Customer Experience

In ADL-0033, Chris Anderson wrote:

We spend all this money trying to get people to visit our site but we don’t offer them anything when they get there. The best website I have seen so far on the web is these people put a lot of imagination and work into this site, I am now their client because they gave me more than one reason to return.

I fully agree that the key to online success is what you do with people once they get to your site. The statement SOUNDS obvious, but it seems that many people either don’t get what this means or they don’t truly believe it. It is quite common to see companies spending millions on advertising to get people to sites where search doesn’t work or the shopping cart function is intimidating. These same heavy advertisers baulk at the cost of doing usability analysis.

I would STRONGLY urge everyone on the list to take time to get a copy of an outstanding report on the customer experience recently published by Mark Hurst at Creative Good in New York. Some of you may remember Mark as a speaker at the AIMS/CMA Interactive Conference last spring. Mark is quite an impassioned spokesperson for making sites work from the customer’s perspective.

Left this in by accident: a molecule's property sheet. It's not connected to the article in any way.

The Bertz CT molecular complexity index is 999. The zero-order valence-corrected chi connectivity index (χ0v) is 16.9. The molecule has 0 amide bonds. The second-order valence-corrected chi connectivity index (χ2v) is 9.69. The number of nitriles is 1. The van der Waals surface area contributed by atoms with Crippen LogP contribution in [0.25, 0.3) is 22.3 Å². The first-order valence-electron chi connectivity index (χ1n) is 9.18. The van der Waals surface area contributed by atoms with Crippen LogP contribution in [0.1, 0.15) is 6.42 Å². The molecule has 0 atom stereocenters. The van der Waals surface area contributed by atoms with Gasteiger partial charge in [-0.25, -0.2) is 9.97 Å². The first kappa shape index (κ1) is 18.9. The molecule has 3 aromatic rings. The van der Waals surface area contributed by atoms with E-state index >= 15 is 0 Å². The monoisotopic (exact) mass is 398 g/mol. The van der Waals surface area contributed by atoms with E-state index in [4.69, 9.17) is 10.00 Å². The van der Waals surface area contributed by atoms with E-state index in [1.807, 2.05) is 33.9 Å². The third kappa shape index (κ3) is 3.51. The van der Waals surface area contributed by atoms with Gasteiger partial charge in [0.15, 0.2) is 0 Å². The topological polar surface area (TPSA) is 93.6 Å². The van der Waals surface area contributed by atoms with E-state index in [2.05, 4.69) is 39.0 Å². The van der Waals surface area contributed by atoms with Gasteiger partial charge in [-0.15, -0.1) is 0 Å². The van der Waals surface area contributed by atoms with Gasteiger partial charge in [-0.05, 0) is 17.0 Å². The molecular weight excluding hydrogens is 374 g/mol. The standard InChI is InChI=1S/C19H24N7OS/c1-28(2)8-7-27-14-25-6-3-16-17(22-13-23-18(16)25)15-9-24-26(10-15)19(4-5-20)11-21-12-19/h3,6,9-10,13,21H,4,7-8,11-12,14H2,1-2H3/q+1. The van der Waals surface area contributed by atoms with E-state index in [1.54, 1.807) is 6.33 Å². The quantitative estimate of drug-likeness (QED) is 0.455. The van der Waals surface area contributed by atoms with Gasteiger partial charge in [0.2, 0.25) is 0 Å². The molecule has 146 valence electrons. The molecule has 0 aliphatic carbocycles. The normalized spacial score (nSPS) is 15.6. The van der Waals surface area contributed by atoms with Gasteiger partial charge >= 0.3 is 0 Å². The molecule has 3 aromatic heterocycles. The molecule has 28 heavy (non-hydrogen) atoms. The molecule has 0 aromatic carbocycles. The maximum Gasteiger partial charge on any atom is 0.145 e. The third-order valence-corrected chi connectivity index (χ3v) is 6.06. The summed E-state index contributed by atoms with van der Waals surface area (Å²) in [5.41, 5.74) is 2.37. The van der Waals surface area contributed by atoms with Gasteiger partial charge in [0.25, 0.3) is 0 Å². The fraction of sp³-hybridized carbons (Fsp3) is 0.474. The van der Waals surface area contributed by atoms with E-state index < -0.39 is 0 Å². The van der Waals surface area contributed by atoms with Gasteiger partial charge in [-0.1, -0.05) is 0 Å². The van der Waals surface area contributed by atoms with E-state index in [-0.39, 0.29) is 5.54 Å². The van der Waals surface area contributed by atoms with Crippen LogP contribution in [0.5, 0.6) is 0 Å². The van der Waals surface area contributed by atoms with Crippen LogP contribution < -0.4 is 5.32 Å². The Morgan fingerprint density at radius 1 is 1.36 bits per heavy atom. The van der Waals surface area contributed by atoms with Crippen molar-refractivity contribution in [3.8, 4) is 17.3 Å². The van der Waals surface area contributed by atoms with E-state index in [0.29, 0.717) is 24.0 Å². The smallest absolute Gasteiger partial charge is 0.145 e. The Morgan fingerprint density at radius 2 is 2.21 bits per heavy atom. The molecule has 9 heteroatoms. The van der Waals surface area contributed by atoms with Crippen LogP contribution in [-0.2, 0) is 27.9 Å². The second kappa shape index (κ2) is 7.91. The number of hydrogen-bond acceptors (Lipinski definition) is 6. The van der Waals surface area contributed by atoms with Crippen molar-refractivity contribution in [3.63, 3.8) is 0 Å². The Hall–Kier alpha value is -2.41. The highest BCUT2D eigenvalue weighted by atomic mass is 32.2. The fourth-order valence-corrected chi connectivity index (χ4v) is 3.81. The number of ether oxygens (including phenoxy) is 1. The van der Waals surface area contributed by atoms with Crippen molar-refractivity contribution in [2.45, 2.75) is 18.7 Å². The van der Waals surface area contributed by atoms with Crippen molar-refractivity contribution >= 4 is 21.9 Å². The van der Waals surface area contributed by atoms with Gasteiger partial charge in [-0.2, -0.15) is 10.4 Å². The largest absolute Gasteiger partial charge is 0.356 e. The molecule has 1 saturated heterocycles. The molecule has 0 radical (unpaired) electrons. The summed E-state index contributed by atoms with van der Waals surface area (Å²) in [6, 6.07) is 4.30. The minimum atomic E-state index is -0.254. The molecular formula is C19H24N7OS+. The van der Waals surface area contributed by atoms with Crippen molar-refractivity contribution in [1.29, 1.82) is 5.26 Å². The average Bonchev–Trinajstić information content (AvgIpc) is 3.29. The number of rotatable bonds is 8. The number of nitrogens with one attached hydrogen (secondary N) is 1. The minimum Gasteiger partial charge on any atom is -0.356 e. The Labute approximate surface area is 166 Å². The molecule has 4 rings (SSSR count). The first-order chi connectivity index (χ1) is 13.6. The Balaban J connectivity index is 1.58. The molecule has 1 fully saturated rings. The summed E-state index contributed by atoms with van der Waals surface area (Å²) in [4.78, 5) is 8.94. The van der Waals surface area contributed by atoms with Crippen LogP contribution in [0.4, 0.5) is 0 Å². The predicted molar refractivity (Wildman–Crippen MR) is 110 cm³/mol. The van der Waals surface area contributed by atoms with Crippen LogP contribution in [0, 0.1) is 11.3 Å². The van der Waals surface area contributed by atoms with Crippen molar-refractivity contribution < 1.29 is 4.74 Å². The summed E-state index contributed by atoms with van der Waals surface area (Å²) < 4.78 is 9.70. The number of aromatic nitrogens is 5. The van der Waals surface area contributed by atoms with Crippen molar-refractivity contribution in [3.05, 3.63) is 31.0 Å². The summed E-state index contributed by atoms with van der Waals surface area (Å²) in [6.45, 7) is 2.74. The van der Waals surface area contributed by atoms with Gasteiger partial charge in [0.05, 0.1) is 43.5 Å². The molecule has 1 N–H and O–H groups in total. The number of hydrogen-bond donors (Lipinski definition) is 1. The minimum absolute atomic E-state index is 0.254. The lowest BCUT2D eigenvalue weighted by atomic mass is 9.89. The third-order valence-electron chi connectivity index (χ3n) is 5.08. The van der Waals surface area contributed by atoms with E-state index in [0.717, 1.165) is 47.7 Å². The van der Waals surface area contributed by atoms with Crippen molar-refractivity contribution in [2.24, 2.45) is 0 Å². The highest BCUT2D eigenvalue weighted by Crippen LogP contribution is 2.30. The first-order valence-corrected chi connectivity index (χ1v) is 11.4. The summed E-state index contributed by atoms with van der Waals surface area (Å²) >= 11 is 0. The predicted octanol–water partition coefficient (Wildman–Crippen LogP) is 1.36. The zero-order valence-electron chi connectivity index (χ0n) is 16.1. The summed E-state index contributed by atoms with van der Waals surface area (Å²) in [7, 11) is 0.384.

You can find the 78 page report, which gives analysis of usability problems at 10 major e-commerce sites, at:

The report is incredibly popular right now, so you may have to suffer through long download delays, but it is worth it. Normally they charge a bundle for these reports, but this one is a freebie for the holidays.

After you’ve downloaded the Creative Good report, click over to Jakob Nielsen’s site and sign-up for his bi-weekly mailing of usability insights at . For those of you not in the know, Nielsen is THE guru of usability and his comments are essential to understanding what works and doesn’t work on the web.

I want to emphasize that EVERYONE should be looking at this stuff, not just those with a technical mandate. Your site is your customer experience and your customer experience is your brand – don’t blow it once you get them to your site – your company’s reputation is riding on it.

BTW, I think that would fair rather poorly on the customer experience test. You like many of us on the list are most likely interested in technology and new web techniques, which makes’s gimmicks appealing, but consumers are turned off by ANYTHING that gets in the way of buying. It would be interesting to discuss in terms of the Creative Good report.